The species, Glossophaga soricina, has the fastest metabolism ever recorded in a mammal, much like the nectar-eating hummingbird.
Cally Harper, a doctoral student at Brown University, along with a team of researchers, studied the hairs, called papillae. The projections are similar to human taste buds, though the bats' tongue hairs contain no sensory tissue.
Dissections revealed there were sinuses along the tongues that connected to the papillae, suggesting blood flowed through from the spaces to the the hairlike appendages.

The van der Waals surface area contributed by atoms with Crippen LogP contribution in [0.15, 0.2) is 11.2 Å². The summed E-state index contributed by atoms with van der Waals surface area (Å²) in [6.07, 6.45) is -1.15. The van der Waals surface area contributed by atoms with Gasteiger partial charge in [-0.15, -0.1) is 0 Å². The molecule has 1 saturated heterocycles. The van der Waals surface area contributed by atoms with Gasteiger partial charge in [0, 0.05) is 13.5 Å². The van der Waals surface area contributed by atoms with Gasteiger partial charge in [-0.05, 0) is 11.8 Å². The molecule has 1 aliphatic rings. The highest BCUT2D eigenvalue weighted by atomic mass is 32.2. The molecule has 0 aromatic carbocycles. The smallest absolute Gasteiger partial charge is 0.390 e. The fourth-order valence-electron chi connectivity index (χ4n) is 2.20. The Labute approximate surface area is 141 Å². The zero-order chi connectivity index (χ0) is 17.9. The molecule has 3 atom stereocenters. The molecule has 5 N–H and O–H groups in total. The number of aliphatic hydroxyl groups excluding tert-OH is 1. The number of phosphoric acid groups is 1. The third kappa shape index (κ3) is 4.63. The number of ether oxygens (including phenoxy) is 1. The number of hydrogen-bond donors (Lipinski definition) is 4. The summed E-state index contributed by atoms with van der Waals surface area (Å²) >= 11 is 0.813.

Researchers set up high-speed cameras around feeding stations and waited for the bats. At 500 frames per second, videos showed that as the bats extended their tongues the papillae laid flat. Then, as the bats reached their tongues as far as they could, the hairs became erect.
The change in position came as the tongue tip flushed bright red. "The hairs separate from each other, and that creates a little space between each of the rows of hairs on the tongue," Harper said. "Each one of those spaces becomes filled with nectar."
"They could be really useful [inspiration] in bending around the curves of blood vessels and intestines," Harper added, "but also, they may minimize damage to some of those soft tissue structures."
Their study was published this week in the journal Proceedings of the National Academy of Sciences according to LiveScience.
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